A writer’s voice is one you will know when you hear. Just like you can point to a person who orders a “cuppa cawfee” at the diner as being a New Yorker from their accent, you should be able to recognize a writer by his voice. Many have tried to write like Hemmingway, but only Hemmingway ever could. His voice is unmistakable. And, once again, do not mistake voice for style. Short, clipped sentences, terse descriptions and multi-layered dialogue was his style.
His voice was that of the raging, wounded bull rendered impotent by the crush of the world and events. I’ll bet you thought he was all about the macho; macho was just the cover-up for the impotence…a common theme, along with castration, in his work. And the man ended his life deep-throating a shotgun; that’s not tough. That’s morally and emotionally wounded.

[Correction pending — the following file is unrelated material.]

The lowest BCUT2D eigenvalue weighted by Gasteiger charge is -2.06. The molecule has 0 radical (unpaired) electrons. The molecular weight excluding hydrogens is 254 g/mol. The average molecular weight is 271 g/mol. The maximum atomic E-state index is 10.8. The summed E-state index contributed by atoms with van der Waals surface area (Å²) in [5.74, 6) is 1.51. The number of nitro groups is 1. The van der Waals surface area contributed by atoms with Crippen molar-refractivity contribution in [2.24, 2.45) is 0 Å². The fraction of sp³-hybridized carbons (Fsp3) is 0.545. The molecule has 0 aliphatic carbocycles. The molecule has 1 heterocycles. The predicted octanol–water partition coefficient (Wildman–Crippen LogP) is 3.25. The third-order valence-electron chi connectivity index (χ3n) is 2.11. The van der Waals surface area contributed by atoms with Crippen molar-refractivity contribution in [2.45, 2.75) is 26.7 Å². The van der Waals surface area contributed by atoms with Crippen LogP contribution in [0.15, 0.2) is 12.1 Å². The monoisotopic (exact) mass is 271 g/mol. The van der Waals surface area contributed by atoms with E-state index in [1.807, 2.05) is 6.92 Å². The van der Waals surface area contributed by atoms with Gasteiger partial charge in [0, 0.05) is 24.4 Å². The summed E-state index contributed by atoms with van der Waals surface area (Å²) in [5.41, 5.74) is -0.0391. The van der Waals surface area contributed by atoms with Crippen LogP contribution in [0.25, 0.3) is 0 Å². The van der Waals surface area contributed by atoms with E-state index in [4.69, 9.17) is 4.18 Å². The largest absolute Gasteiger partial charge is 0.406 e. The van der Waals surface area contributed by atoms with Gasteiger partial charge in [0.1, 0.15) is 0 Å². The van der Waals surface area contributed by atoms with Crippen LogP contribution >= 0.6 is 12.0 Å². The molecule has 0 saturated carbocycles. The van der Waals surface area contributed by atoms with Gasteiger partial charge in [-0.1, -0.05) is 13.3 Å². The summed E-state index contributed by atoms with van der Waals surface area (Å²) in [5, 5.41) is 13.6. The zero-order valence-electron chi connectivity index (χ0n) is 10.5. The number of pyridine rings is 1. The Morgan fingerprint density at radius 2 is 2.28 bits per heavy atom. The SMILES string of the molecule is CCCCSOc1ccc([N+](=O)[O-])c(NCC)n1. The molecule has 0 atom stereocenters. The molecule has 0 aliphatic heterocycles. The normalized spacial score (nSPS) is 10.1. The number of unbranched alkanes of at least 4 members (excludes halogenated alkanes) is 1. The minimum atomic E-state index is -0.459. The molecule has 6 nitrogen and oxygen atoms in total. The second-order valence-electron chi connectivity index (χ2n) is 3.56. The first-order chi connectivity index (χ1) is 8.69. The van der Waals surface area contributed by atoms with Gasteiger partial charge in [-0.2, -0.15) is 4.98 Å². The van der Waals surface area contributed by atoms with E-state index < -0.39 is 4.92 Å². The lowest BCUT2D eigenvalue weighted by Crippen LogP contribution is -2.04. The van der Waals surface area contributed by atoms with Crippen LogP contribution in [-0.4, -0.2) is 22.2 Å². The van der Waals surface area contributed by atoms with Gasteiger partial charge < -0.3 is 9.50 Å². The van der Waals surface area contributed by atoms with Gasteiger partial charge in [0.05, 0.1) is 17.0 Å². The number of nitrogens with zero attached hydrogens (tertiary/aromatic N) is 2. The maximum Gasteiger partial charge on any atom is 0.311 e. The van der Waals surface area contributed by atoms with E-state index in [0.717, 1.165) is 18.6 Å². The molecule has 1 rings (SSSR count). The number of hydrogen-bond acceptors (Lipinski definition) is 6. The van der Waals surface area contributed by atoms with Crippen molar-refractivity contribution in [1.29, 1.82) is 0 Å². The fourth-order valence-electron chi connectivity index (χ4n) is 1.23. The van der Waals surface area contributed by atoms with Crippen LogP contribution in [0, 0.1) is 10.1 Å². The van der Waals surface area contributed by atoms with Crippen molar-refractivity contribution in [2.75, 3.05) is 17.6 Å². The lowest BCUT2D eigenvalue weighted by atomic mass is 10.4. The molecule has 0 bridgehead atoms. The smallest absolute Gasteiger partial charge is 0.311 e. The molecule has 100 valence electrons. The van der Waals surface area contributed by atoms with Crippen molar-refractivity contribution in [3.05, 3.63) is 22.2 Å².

Thomas Wolfe — longing and regret.
F. Scott Fitzgerald — style, always style, over substance and in spite of sorrow.
Jack London — brute force intellect overcoming but never overwhelming nature.
Philip Roth — the intellectualization of emotion and the exploration of death.
I can go on.
It’s the same way you can recognize a Billy Joel song from the first few notes, or a piece by Mozart. They write music in their voices, the way a writer writes prose or poetry. You won’t confuse Charles Bukowski with Emily Dickinson anytime soon. It takes a bit more effort to recognize the author of a written passage from how it’s written than it does “New York State of Mind” from the first six notes, but read enough of a writer’s work and you will eventually start to “hear” it as you read, a subtle thing that tells you this is Stephen King, this is Pete Hamill, this is David McCulloch (yes, non-fiction writers have voices, too).